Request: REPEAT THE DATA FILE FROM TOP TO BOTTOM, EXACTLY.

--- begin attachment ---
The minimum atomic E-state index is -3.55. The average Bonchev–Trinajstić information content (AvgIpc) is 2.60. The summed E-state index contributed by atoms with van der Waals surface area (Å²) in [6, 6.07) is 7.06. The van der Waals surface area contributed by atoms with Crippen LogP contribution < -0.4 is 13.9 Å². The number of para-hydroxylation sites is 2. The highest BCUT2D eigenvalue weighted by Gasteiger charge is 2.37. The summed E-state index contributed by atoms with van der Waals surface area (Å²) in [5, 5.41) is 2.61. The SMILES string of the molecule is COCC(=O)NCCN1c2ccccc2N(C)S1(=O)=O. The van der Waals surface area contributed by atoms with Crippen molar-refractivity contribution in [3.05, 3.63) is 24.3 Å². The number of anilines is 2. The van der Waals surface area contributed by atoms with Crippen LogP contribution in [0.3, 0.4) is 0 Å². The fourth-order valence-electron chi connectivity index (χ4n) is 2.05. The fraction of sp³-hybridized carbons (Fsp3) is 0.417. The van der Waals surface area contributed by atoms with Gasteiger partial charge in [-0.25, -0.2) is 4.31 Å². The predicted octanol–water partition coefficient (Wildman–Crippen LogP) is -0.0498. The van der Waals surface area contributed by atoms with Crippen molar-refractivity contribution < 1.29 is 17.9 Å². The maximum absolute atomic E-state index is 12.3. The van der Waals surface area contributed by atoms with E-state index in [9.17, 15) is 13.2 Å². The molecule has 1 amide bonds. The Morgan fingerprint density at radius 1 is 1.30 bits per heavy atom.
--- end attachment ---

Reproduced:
The minimum atomic E-state index is -3.55. The average Bonchev–Trinajstić information content (AvgIpc) is 2.60. The summed E-state index contributed by atoms with van der Waals surface area (Å²) in [6, 6.07) is 7.06. The van der Waals surface area contributed by atoms with Crippen LogP contribution < -0.4 is 13.9 Å². The number of para-hydroxylation sites is 2. The highest BCUT2D eigenvalue weighted by Gasteiger charge is 2.37. The summed E-state index contributed by atoms with van der Waals surface area (Å²) in [5, 5.41) is 2.61. The SMILES string of the molecule is COCC(=O)NCCN1c2ccccc2N(C)S1(=O)=O. The van der Waals surface area contributed by atoms with Crippen molar-refractivity contribution in [3.05, 3.63) is 24.3 Å². The number of anilines is 2. The van der Waals surface area contributed by atoms with Crippen LogP contribution in [0.3, 0.4) is 0 Å². The fourth-order valence-electron chi connectivity index (χ4n) is 2.05. The fraction of sp³-hybridized carbons (Fsp3) is 0.417. The van der Waals surface area contributed by atoms with Gasteiger partial charge in [-0.25, -0.2) is 4.31 Å². The predicted octanol–water partition coefficient (Wildman–Crippen LogP) is -0.0498. The van der Waals surface area contributed by atoms with Crippen molar-refractivity contribution < 1.29 is 17.9 Å². The maximum absolute atomic E-state index is 12.3. The van der Waals surface area contributed by atoms with E-state index in [9.17, 15) is 13.2 Å². The molecule has 1 amide bonds. The Morgan fingerprint density at radius 1 is 1.30 bits per heavy atom.